The American Rescue Plan Act (ARPA) provides $350 B dollars in emergency funding for state, local, territorial, and Tribal governments to remedy this mismatch between rising costs and falling revenues. This includes:
• $195 B for states, (a minimum of $500 M for each State);
• $130 B for local governments (a minimum of $1.25 B per state is provided by the statute inclusive of the amounts allocated to local governments within the state);
• $20 B for tribal governments; and
• $4.5 B for territories.
ARPA provides relief to state, local, and Tribal governments to enable them to address the revenue losses they experienced because of the crisis, help them cover the costs incurred due responding to the public health emergency and provide support for a recovery – including through assistance to households, small businesses and nonprofits, aid to impacted industries, and support for essential workers. It will also provide resources for state, local, and Tribal governments to invest in infrastructure, including water, sewer, and broadband services.
Of the $350 B for local, state, and tribal government ARPA funding, 57 % is allocated to states and 35 % to local governments. States and District of Columbia will gain $195.3 B with $25.5 B equally divided among the states with a state minimum of $500 M and $169 B based on the state share of unemployed workers over a three-month period from October to December 2020. Local Governments will gain $130.2 B divided evenly between non-county municipalities and counties with counties gaining $65.1 B in direct federal aid to all counties based on the county share of the U.S. population based on the most recent data available from the Census Bureau and non-county municipalities gaining $65.1 B with $45.57 B in direct federal aid for municipalities with populations of at least 50,000, using a modified Community Development Block Grant formula, and $19.53 B for municipalities with populations of less than 50,000 based on each jurisdiction’s percentage of the state’s population. Non-direct aid to local governments will be distributed through the states.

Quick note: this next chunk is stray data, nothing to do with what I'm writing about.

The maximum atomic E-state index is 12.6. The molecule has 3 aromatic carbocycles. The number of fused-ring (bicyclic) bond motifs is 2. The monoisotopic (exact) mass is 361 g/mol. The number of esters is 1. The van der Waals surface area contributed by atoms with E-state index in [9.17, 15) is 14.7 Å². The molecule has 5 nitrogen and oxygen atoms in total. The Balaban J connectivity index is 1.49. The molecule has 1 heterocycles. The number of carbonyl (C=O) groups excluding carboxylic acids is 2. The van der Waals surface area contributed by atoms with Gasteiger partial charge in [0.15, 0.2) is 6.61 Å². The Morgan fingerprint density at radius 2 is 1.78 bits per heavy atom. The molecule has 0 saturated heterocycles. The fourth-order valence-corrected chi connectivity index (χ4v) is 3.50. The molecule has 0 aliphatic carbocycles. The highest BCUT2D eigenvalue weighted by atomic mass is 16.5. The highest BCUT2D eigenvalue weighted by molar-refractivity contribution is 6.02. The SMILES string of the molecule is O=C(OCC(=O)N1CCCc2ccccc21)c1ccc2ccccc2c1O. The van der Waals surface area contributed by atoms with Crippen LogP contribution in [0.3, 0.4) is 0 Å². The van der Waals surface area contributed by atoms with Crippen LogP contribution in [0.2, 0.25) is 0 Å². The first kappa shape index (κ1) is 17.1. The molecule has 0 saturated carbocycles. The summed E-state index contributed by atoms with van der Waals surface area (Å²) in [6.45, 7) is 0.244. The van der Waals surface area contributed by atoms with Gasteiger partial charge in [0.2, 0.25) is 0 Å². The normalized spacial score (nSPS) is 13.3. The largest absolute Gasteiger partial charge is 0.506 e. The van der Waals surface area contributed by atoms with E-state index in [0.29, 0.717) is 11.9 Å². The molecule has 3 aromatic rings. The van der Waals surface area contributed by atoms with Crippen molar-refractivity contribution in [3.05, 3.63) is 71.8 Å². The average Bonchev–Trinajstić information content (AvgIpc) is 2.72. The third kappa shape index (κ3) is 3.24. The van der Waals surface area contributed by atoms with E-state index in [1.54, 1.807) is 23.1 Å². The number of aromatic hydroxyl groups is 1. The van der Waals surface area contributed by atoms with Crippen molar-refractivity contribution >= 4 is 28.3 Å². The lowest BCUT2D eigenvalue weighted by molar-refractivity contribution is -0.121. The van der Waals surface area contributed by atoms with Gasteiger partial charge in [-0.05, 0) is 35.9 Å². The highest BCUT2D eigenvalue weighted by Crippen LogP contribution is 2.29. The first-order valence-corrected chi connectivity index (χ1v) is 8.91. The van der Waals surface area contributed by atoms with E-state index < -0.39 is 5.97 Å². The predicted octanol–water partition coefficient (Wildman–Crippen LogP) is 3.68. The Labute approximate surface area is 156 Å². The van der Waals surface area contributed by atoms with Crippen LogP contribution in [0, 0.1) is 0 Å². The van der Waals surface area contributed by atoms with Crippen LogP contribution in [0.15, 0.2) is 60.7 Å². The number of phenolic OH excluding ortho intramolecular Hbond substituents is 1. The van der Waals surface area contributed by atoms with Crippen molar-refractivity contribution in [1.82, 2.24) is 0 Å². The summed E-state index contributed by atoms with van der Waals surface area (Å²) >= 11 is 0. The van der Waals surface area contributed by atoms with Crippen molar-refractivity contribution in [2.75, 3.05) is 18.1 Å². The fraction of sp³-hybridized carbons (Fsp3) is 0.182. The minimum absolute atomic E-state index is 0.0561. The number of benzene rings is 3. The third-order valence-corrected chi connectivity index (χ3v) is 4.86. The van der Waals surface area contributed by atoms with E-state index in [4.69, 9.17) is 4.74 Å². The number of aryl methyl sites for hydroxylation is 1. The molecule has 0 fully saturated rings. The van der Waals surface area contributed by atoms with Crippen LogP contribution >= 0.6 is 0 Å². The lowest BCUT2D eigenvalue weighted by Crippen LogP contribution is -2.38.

Funds may be used to:
- Respond to the public health emergency with respect to COVID-19 or its negative economic impacts, including assistance to households, small businesses and nonprofits, or aid to impacted industries such as tourism, travel and hospitality;
- Provide government services to the extent of the reduction in revenue (i.e. online, property or income tax) due to the public health emergency;
- Make necessary investments in water, sewer, or broadband infrastructure; or
- Premium pay for eligible workers performing essential work (as determined by each state or tribal government) during the pandemic.
States are not allowed to use the funds to either directly or indirectly offset a reduction in the net tax revenue that results from a change in law, regulation or administrative interpretation during the covered period that reduces any tax. No ARPA funds can be deposited into any pension fund, but state and local governments can transfer to a private nonprofit organization, a public benefit corporation involved in the transportation of passengers or cargo, or a special-purpose unit of state or local government.
ARPA requires state and local governments to fulfill reporting requirements. States are required to report how funds are used and how their tax revenue was modified during the time that funds were spent during the covered period (covered period begins on March 3, 2021 and ends on the last day of the fiscal year a state or local government has expended or returned all funds to the U.S. Treasury). Local governments are required to provide “periodic reports” providing a detailed accounting of the use of funds o if a state, county, or municipality does not comply with any provision of this bill, they will be required to repay the U.S. Treasury an equal amount to the funds used in violation. ARPA is being administered by the U.S. Department of the Treasury and the deadline to spend funds is by Dec. 31, 2024. The ARPA payments will be divided into two equal tranches – within 60 days after enactment, the U.S. Treasury is required to release the first tranche allocated to a city, county, or state; the second tranche cannot be released earlier than 12 months after the first payment. To receive a payment either under the first or second tranche, local governments must provide the U.S. Treasury with a certification signed by an authorized officer, and the U.S. Treasury is required to pay the first tranche to counties not later than 60 days after enactment and the second payment no earlier than 12 months after the first payment.
Regulations from the U.S. Treasury are expected soon that may provide new information on specific local, state, and Tribal government uses for the ARPA funds, but this funding represents an unprecedented opportunity to fund small business creation, site development, broadband networks, and other local infrastructure needs.